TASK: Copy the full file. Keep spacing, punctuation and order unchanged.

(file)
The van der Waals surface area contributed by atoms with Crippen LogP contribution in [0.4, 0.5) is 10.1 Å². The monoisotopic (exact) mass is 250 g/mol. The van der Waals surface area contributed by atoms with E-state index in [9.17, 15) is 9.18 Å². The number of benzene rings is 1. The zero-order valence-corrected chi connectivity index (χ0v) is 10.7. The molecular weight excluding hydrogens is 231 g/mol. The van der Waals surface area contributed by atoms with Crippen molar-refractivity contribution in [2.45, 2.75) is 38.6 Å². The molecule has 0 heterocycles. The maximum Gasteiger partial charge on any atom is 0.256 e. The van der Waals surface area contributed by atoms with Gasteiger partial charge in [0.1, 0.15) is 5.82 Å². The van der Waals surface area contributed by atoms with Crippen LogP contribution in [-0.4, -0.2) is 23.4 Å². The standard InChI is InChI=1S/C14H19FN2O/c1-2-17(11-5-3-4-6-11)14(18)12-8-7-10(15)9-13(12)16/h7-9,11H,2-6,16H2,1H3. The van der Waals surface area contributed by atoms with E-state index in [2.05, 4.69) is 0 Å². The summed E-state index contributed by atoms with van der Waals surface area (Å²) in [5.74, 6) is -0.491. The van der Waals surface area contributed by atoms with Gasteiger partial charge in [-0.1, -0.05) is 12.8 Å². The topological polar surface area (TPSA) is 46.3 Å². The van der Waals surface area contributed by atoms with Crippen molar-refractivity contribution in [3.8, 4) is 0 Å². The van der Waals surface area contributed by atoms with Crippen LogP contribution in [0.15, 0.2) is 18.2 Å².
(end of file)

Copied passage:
The van der Waals surface area contributed by atoms with Crippen LogP contribution in [0.4, 0.5) is 10.1 Å². The monoisotopic (exact) mass is 250 g/mol. The van der Waals surface area contributed by atoms with E-state index in [9.17, 15) is 9.18 Å². The number of benzene rings is 1. The zero-order valence-corrected chi connectivity index (χ0v) is 10.7. The molecular weight excluding hydrogens is 231 g/mol. The van der Waals surface area contributed by atoms with Crippen molar-refractivity contribution in [2.45, 2.75) is 38.6 Å². The molecule has 0 heterocycles. The maximum Gasteiger partial charge on any atom is 0.256 e. The van der Waals surface area contributed by atoms with Gasteiger partial charge in [0.1, 0.15) is 5.82 Å². The van der Waals surface area contributed by atoms with Crippen LogP contribution in [-0.4, -0.2) is 23.4 Å². The standard InChI is InChI=1S/C14H19FN2O/c1-2-17(11-5-3-4-6-11)14(18)12-8-7-10(15)9-13(12)16/h7-9,11H,2-6,16H2,1H3. The van der Waals surface area contributed by atoms with E-state index in [2.05, 4.69) is 0 Å². The summed E-state index contributed by atoms with van der Waals surface area (Å²) in [5.74, 6) is -0.491. The van der Waals surface area contributed by atoms with Gasteiger partial charge in [-0.1, -0.05) is 12.8 Å². The topological polar surface area (TPSA) is 46.3 Å². The van der Waals surface area contributed by atoms with Crippen molar-refractivity contribution in [3.8, 4) is 0 Å². The van der Waals surface area contributed by atoms with Crippen LogP contribution in [0.15, 0.2) is 18.2 Å².